Graduate diploma vs master’s degree: which is right for you?
Published 7 May, 2021 · 4 minute read
So, you’re thinking a postgraduate program might be the best next step in your career. The question is: which one?
Whether you’re looking to get a promotion, specialise in a niche area of your industry or change careers entirely, knowing what to expect from a graduate diploma vs a master’s degree is the key to choosing the right program level. You may even discover that a graduate certificate is all you really need for now – or that a higher degree by research is where you truly belong.
Let’s explore the key differences between these various degree types, looking at:
connections to further study.
Graduate certificate vs master’s degree
A graduate certificate (grad cert) is much shorter than a full master’s degree. It typically takes between 6 months (full-time) and 2 years (spread out part-time) to get a graduate certificate.
For comparison, most master’s programs take at least 1.5 years of full-time study. The benefit of that extra time commitment is that getting your master’s is highly worthwhile. Employers are likely to place higher value on a master’s degree (vs a graduate certificate), as many see these as the pinnacle of developing industry knowledge and skills.
Study a graduate certificate if:
you feel like updating or extending your industry knowledge and skills will help you feel more confident in your workplace
you’d like to specialise in a niche area of your organisation
you’re considering a career change and want to test the waters of a new industry.
After completing your graduate certificate, you may want to continue your study and transition into a graduate diploma. Starting with the grad cert is a great option if you’re unsure about your chosen field, as it gives you the flexibility to finish with those foundational skills or progress seamlessly into a higher degree in the same field.
Think of a graduate diploma (grad dip) as the halfway point between a graduate certificate and a master’s program. You can get a graduate diploma in as little as 1 year if you study full-time, or you can pace yourself and study it part-time for up to 4 years.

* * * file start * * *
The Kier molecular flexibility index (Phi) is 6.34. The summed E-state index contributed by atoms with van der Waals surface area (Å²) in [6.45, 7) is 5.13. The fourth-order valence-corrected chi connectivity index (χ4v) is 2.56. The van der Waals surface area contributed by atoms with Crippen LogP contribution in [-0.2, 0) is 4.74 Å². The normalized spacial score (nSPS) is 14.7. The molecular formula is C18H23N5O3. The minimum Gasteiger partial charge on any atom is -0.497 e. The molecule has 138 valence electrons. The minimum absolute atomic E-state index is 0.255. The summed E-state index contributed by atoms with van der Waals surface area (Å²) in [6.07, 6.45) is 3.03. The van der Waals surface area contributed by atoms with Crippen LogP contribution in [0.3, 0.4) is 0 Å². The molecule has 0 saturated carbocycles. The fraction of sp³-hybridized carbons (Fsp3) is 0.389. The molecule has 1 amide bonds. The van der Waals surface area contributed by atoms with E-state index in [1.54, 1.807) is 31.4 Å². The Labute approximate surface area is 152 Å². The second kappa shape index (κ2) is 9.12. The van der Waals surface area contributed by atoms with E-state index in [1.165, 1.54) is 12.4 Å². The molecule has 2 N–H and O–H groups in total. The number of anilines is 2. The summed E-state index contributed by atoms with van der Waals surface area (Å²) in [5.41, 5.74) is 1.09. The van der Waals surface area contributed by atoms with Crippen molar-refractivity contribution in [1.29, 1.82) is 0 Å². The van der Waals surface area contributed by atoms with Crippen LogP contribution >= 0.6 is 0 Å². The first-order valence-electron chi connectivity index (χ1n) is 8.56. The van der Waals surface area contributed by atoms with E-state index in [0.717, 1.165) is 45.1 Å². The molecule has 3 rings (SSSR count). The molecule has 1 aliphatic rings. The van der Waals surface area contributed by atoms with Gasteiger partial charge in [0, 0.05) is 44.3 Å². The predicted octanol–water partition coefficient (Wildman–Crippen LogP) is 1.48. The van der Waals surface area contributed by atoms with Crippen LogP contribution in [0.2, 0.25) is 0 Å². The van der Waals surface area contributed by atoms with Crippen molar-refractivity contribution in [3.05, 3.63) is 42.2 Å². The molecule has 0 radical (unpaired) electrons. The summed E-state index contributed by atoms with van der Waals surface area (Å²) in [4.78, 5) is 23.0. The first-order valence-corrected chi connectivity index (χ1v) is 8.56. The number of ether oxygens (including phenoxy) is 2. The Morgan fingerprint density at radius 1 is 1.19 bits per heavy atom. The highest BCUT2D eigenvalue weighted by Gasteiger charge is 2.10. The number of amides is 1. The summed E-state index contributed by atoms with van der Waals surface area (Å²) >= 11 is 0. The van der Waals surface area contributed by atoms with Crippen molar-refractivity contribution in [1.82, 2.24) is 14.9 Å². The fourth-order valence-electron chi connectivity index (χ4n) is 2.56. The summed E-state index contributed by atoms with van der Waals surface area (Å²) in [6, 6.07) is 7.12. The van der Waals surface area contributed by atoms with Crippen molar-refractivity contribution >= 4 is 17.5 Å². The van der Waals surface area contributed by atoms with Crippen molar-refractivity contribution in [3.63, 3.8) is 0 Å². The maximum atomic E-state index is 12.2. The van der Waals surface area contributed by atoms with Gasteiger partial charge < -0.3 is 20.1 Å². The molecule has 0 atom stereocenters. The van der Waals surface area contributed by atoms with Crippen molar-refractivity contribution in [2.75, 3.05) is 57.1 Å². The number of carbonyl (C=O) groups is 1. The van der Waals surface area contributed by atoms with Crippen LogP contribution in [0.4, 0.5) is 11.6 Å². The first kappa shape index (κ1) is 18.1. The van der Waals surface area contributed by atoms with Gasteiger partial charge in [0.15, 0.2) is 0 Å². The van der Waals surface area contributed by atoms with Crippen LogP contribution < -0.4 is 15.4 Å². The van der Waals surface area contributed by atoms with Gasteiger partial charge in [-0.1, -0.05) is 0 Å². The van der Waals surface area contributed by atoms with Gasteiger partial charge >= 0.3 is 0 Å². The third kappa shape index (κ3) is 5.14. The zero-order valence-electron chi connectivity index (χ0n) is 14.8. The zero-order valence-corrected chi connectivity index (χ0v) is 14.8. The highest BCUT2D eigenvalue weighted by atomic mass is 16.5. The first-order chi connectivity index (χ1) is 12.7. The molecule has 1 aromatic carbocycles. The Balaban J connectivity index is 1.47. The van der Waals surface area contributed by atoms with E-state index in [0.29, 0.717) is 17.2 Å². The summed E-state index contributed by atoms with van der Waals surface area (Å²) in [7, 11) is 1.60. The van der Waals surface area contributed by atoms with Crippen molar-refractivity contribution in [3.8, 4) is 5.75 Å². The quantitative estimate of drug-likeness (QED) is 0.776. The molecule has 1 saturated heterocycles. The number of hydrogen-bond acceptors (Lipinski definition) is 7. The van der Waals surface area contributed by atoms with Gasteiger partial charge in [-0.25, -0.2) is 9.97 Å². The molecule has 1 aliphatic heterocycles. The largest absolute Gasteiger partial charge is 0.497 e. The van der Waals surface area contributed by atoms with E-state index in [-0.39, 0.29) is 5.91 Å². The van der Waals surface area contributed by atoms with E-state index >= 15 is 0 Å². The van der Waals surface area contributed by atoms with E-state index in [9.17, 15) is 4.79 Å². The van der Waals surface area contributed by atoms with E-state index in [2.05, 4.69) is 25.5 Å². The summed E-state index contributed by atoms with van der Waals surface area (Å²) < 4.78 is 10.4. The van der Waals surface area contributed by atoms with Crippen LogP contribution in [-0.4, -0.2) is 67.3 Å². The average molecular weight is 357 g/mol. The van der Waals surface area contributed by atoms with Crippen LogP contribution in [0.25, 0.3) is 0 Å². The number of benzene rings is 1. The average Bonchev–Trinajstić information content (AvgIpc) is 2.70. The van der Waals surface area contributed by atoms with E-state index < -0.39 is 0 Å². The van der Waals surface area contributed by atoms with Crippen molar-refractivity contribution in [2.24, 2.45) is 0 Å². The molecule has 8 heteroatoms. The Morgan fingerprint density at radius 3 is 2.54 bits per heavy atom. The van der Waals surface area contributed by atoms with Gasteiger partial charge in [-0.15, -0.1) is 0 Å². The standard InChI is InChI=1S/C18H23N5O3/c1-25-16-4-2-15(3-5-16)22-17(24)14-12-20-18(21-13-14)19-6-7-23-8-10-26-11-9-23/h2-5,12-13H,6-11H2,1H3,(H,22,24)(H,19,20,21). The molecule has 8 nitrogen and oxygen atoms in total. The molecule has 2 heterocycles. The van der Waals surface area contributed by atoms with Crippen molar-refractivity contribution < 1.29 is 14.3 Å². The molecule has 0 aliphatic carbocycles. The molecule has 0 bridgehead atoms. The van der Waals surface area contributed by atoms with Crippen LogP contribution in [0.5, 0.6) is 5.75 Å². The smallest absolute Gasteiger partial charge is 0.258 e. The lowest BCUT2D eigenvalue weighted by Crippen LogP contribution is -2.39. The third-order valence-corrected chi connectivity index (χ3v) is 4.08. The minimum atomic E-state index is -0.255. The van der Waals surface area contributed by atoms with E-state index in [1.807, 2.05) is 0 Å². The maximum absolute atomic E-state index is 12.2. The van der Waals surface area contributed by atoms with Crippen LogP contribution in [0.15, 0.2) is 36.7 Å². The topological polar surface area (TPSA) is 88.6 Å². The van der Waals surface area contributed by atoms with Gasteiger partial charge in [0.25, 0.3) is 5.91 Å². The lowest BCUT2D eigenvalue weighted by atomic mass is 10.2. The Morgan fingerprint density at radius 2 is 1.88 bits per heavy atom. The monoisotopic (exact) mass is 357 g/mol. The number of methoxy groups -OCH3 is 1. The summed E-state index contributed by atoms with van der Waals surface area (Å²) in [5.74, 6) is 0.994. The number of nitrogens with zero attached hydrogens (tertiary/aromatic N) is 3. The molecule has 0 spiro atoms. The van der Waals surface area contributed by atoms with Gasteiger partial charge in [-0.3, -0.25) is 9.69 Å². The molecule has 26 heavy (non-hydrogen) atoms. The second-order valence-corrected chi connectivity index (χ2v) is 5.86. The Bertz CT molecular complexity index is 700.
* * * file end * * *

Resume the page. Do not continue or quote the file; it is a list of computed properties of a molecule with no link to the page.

While you still don’t quite get the prestige of master’s degree, a graduate diploma delivers more in-depth knowledge than a graduate certificate. So, some employers may be more likely to see a grad dip (vs grad cert) as a noteworthy accreditation.
Study a graduate diploma if:
developing your industry knowledge could help you secure the promotion* or senior role you’ve got your heart set on
you want a degree that holds more weight than a graduate certificate, but you don’t have time to complete a full master’s program at the moment
you’d like to explore a new career path or speciality, and you think you’ll proceed into the relevant master’s degree if everything goes well.
While a graduate diploma is enough for some professionals, many use this as a stepping stone towards a master’s degree. This provides a useful opportunity to delve deeper into your study area, so you’ll have a better idea of how and where you want to specialise when you transition to your master’s.
Coursework master’s degree vs research master’s degree
PhD candidate Jordan Pennells is working with his supervisor Professor Darren Martin to improve and produce sustainable products by harnessing the genetic structure of feedstock crops.
Completing your master’s degree via coursework isn’t the only option. You may also like to investigate more research-intensive options, which include:
This pathway is most likely relevant to you if you’re driven more by academic goals rather than professional ones. That is, you’re looking to contribute to your specialist field of interest through research, more so than developing work-ready skills and knowledge.
However, these ambitions aren’t mutually exclusive – a research master’s can help your professional career, just as a coursework master’s can open the door to more academia. It all comes down to your priorities and preferences. If you’re on the fence, the choice often boils down to one key question: would you prefer to study in classes or complete an independent research thesis?
Either way, studying a master’s program will distinguish you as a skilled and knowledgeable person in your chosen field.
Study a master’s program if:
you know the formal accreditation will help you progress in your career
you want peers and employers to recognise you as an expert in your field
you’d like to explore your passion in depth while seeking new professional opportunities.